Advisers have claimed that the Financial Conduct Authority’s latest fact-finding initiative does not allow them enough time to submit information to the regulator’s flagship compliance programme.
The watchdog’s regulatory reviews for small firms follow workshops on risk awareness, and are designed to measure effectiveness across a firm of senior management, how they identify and address risks, and what controls they have in place to manage the risks.
The reviews also look at the financial soundness of firms and their ability to continue to provide products and services to customers. The reviews are based on either a face-to-face interview, a telephone interview, or an online or paper-based assessment.
However, some advisers have expressed concerns that the deadlines given to complete the online-based reviews have proved too onerous.
Simon Crawley, IFA for Surrey-based Life Stages, said his company had been given just four working days to complete the review.
Speaking on adviser forum Life Talk, Mr Crawley said the form took about two hours to complete, while the FCA was adamant he had to adhere to the allotted time, despite the email link to the online form originally being sent to the wrong person.
Meanwhile, Simon Honey, IFA for Oxfordshire-based Kingfisher Financial Management, said the review had given him such short notice that he was away, with no access to a computer, and was waiting to see whether the regulator would extend his deadline.
Many had approached the Association of Professional Financial Advisers for help, according to its recently appointed director general Chris Hannant.
He said: “We understand that about 2000 firms received this, and the initial form is part of the FCA’s investigation into financial incentives for performance. Some advisers came to us and raised concerns about the timings.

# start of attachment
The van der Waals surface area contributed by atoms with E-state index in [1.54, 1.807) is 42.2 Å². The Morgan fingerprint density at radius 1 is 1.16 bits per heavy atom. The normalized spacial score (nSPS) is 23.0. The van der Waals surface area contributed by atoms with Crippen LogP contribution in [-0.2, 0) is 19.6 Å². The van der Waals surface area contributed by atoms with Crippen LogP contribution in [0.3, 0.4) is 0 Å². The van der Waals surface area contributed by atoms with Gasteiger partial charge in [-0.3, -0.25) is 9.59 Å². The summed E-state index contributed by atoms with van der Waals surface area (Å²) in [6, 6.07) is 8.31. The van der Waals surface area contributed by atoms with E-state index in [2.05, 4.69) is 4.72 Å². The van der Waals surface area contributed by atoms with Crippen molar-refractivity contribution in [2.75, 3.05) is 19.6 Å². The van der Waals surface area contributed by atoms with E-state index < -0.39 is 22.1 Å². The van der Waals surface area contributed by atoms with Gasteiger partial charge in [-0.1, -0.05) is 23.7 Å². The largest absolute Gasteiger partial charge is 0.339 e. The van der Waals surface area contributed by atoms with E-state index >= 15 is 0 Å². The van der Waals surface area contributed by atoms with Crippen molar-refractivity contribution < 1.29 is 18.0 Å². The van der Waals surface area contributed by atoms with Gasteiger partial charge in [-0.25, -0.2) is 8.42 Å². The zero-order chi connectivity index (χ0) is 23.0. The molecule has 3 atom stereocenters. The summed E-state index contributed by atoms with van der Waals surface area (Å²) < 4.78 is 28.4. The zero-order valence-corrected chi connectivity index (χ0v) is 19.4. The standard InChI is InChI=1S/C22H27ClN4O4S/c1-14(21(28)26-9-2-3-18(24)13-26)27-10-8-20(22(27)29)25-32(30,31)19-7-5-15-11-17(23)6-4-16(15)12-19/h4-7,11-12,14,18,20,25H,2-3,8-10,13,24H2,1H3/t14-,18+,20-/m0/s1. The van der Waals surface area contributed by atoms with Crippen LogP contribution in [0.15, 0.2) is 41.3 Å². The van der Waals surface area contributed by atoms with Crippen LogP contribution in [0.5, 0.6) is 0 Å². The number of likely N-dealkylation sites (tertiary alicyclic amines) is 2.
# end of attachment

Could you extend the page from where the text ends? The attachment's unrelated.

“I would say seven days is quite tight and would be awkward for some firms and the regulator might have given them a little more time. But speaking with the FCA, it does seem better to send out a short screening questionnaire like this to several thousand firms, rather than send them a lengthy one whereby advisers do not have to fill in 80 per cent of the boxes.”
On the FCA’s fact-finding initiative, Mr Hannant said: “There is not much we can say about the actual nature of the FCA’s exercise, as the detail will be fleshed out later on by the regulator, but the feeling is that the FCA’s approved persons regime will become more intrusive, certainly as far as the banks are concerned.
An FCA spokesman said: “If people have concerns or problems in completing the assessment they should contact the FCA.”
Derek Bradley, chief executive of advisory portal Panacea Adviser, said: “The collection of data goes on and the demands on firms seem to demonstrate that the FCA expects them to have systems in place to answer all calls for information at a press of a key.
“The bigger question that should be asked is: what happens to all this data and what purpose does its provision to the FCA fulfil?
“The FCA should refer to the regulators code, which claims regulators should consider the impact that their interventions may have on small firms.”